DRESHER REFRESHER. Expert composer/ guitarist/keyboardist Paul Dresher presents Looking West to the East, a new musical work at 8 tonight in the UA Centennial Hall. It's an appropriate venue for Dresher and his Electro-Acoustic Band, because the UA was one of the commissioners of this new work by the multi-talented artist.
Dresher has pulled together musicians with huge talents from the fields of classical chamber and orchestral music, contemporary electronic jazz, country, and rock and roll to make this a diverse, exciting work with styles negotiating the map from, well, west to east. New work by Dresher and composers John Adams and Jay Cloidt will be featured.
Tickets at Dillard's and the box office are $10 to $16, with $6 student rush tickets available 45 minutes before the concert takes off. Call 621-3341 for tickets and information.
BLUES CITY. You can get all the blues you want at O'Malley's on Fourth from 5 to 11 today, says Jonathan Holden of the Tucson Blues Society. Today's event is a big-time fundraiser to help get the always entertaining annual Blues Festival rolling. Performers include George Howard and the Roadhouse Hounds doing their straight-ahead Chicago blues stuff, rock and blues guy Sam Taylor, Denis Ofret, and Walking Cane Mark from Phoenix.
Boogie-woogie piano wonder and Tucson prodigy Arthur Migliazza and his band the Blue Cats will also help crank up the blues-saturated night. And there's food, fab T-shirts and a silent auction of rare glossy photographs of national blues stars. O'Malley's is at 247 N. Fourth Ave., and admission is just a five-spot at the door. The best blues jam in town will end the evening. Call 327-5593 for more information.
GROSS HOSTS BEVEL. Artist Ned Schaper, a.k.a. Mat Bevel, is on display in a big way this time around. The found-object sculptor will have his kinetic works at the UA Joseph Gross Gallery beginning today and continuing through February 24.
Schaper was seen on the streets of New York City performing with his sculptures as NedNed for three years before landing back in Tucson, where he has established the Mat Bevel Institute, home to performance, workshops and classes. What other people call junk, this artist sees as foundlings, and he helps find them a home in costumes, headdresses, musical instruments and moving art.
Enjoy the show with some small movable objects called children, who'll undoubtedly help explain what this work is all about. Gross is located at Speedway Boulevard and Park Avenue just beyond the pedestrian underpass. At noon and 1 p.m. Tuesday, February 21, Schaper presents Mat Bevel in a "live demotainment step-backular" at the gallery. It's a must. For more information call 621-1251.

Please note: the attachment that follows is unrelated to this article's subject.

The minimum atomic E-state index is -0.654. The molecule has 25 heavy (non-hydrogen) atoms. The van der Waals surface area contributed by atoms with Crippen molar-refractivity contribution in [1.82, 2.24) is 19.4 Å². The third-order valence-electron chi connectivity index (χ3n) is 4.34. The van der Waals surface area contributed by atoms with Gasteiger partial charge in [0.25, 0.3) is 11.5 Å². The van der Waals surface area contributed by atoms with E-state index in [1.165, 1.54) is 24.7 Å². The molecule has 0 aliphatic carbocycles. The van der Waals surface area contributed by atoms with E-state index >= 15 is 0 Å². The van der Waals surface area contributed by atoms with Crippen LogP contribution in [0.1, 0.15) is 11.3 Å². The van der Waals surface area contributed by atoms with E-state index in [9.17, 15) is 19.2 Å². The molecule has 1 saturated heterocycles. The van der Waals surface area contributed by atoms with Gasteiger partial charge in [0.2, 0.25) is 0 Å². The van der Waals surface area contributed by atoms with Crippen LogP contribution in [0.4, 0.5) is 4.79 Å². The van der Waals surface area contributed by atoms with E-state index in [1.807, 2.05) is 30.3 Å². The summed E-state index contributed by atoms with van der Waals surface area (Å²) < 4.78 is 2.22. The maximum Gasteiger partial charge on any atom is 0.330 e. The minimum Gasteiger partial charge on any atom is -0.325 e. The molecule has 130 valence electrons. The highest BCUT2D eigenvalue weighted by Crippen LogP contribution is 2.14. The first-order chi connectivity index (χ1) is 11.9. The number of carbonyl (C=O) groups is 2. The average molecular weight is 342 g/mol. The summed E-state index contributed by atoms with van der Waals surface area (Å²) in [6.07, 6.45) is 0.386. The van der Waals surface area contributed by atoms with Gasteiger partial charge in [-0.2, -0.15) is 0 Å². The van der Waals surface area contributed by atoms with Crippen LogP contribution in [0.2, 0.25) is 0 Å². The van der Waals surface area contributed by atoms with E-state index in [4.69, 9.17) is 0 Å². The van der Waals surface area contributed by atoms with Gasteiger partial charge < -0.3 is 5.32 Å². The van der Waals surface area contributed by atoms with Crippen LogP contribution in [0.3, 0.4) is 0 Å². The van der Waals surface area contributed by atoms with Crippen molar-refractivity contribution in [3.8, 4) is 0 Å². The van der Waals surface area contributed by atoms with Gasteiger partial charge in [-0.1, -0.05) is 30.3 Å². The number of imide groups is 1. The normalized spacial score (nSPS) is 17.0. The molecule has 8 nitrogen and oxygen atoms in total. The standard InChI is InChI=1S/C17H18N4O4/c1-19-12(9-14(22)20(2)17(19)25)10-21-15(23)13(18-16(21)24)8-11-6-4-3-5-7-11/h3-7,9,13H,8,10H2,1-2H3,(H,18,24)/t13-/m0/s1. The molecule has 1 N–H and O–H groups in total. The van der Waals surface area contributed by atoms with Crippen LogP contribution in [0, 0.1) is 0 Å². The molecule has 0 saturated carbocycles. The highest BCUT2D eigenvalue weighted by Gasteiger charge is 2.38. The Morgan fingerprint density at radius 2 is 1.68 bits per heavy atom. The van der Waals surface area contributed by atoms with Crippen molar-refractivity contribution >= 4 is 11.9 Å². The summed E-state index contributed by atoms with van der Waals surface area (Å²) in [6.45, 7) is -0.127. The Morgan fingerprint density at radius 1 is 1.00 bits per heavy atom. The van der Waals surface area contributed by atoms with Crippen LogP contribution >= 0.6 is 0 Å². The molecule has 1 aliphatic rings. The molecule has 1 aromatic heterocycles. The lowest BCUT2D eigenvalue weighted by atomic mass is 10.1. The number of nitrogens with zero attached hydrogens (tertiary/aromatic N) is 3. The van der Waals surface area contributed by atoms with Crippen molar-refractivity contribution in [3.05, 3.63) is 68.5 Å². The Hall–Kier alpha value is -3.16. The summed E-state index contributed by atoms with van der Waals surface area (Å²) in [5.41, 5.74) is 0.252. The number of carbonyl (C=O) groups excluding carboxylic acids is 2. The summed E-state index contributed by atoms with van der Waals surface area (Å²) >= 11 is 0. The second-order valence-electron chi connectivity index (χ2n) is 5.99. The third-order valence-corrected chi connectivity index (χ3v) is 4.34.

BOOK BLAST. Take this to heart: A book is a great last-minute Valentine's gift, and we know where to get it--The Friends of Tucson/Pima Library Book Sale is the book fest of the year. The Friends make up the volunteer arm of the library, supporting many special programs and new equipment you see in your branch libraries.
Open your book bags at noon today when the sale commences. But keep going back, 9 a.m. to 9 p.m. Monday through Saturday and noon to 5 p.m. Sunday through February 19, because new books are added to the tables throughout the sale. There will be 200,000 books to choose from, and the best part is some are as cheap as 20 cents. Great hardback copies are available for $1 and we don't even want to talk about the kid's books for fear we'll have to fight you off.
The sale is booked at El Con Mall, near the Pavilion. Bring something to schlep your books home in, too, Valentine.
MOVIE QUEENS. It's your favorite romantic comedy movie stuff come to life: legendary stars, glitter, oscar-winning movies, feuds and women in love--with each other. And that's where playwright Claudia Allen puts the heart of her play, in the relationship between two famous actresses who were great movie stars of the 1930s, says One In Ten Theatre director Kim Lowry. "They have a tempestuous affair, but one is so afraid to be discovered as a homosexual she can't take the pressure." That and a bit of competition between the two separates them for 50 years, until they find themselves on Broadway, quite changed, says Lowry, "although one is still very much afraid." This very funny play, she adds, is threaded with Allen's ongoing theme of the price we pay for dishonesty in ourselves.
Four women will share the stage in Movie Queens, playing Wednesday through Sunday through February 25 at the Historic Y Theatre, 738 N. Fifth Ave. Tickets are $9, $8 for students and seniors. For reservations call 770-9279.